I realized that I was looking to men to validate me, and my beauty routine was wrapped up in that.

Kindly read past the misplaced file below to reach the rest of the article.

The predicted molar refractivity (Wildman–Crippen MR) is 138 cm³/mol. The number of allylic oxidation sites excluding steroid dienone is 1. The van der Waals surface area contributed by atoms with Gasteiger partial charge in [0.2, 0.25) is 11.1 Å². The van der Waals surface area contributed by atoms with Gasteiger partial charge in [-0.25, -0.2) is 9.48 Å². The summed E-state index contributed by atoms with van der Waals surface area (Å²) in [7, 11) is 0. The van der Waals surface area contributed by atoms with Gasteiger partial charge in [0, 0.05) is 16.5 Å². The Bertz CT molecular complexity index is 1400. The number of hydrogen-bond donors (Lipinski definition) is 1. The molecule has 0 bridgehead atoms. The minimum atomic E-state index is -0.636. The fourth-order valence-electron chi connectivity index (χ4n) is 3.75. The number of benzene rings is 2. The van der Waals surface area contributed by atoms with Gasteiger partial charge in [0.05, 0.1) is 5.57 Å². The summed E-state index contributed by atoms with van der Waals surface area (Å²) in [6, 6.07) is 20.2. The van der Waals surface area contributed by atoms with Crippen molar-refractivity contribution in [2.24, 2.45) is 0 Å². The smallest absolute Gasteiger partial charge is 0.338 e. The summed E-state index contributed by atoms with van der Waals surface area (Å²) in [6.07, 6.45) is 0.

But I still kept things fairly safe. When my coworkers started dyeing their hair bright shades — like pink and blue — I'd look on with awe and envy. I could never do that, I'd think. I'm on all these dating apps. Every time I sat down in my colorist's chair (an amazing woman named Lucille Javier from Sally Hershberger Downtown who once saved me from a tragic ombré situation and has been my go-to girl ever since), she would beg me to let her go a little crazy. "Creative color would look incredible on you," she'd coo, showing me photos of the lavender-haired cool girls on her Instagram. But even though I was so tempted, I never went for it. A year ago, I let her dye the ends of my hair a pretty rose-gold, but I felt uncomfortable the entire few weeks I had it. Again, what guy would want to go out with a girl with rose-gold hair? Nine months later, I'm in a much better place emotionally and have unpacked most of the baggage of my dating life. I'm still single, but I'm not scared of it anymore. I don't wear it like a scarlet letter. Instead, I see it as a huge opportunity for growth — and a ton of fun. And after discussing it with my therapist, I decided I was ready to stop seeing her. Not so coincidentally, a few weeks after my last therapy appointment, I started obsessing over the idea of platinum hair. I blame Zosia Mamet's Shoshanna on this past season of Girls. Those platinum strands with dark roots and a ghostly wash of pink became lodged in my brain, and I haven't been able to shake it. I look in the mirror and imagine myself with blond strands. I've googled images of ladies with blond hair, dark brows, and a half-inch of root growth. This is what I want to do. I feel it in my gut. So I texted Lucille, "I've been tossing around the idea of going blond..." I couldn't have gotten a more enthusiastic response. She was stoked, but wanted us to sit down face-to-face and talk about it first. Her question? Why, suddenly, I wanted to make such a change. "I don't know," I said. "It's just something I feel like I should do right now." And that was the truth at that moment, but after thinking about it for a few days, I finally have a better answer. I've grown confident enough in myself to realize that I don't give a fuck whether a guy would date me based on my hair color. If I want to go platinum, I'm going to go platinum. I shouldn't base my look on my relationship status. The type of guy I hope to end up with won't care if I have magenta strands or a shaved head when we meet. He'll be interested in me because I'm smart, I'm talented, and I'm confident enough to wear my hair however I choose. My appointment is set for May 18, and I couldn't be more jazzed. It will be a thrilling experience to finally take my look into my own hands. Of course, I'm curious to see how being platinum will affect my dating life, but the fear is not there anymore. It's been replaced with the knowledge that no matter what I look like, I am worthy of all kinds of love — self-love, especially.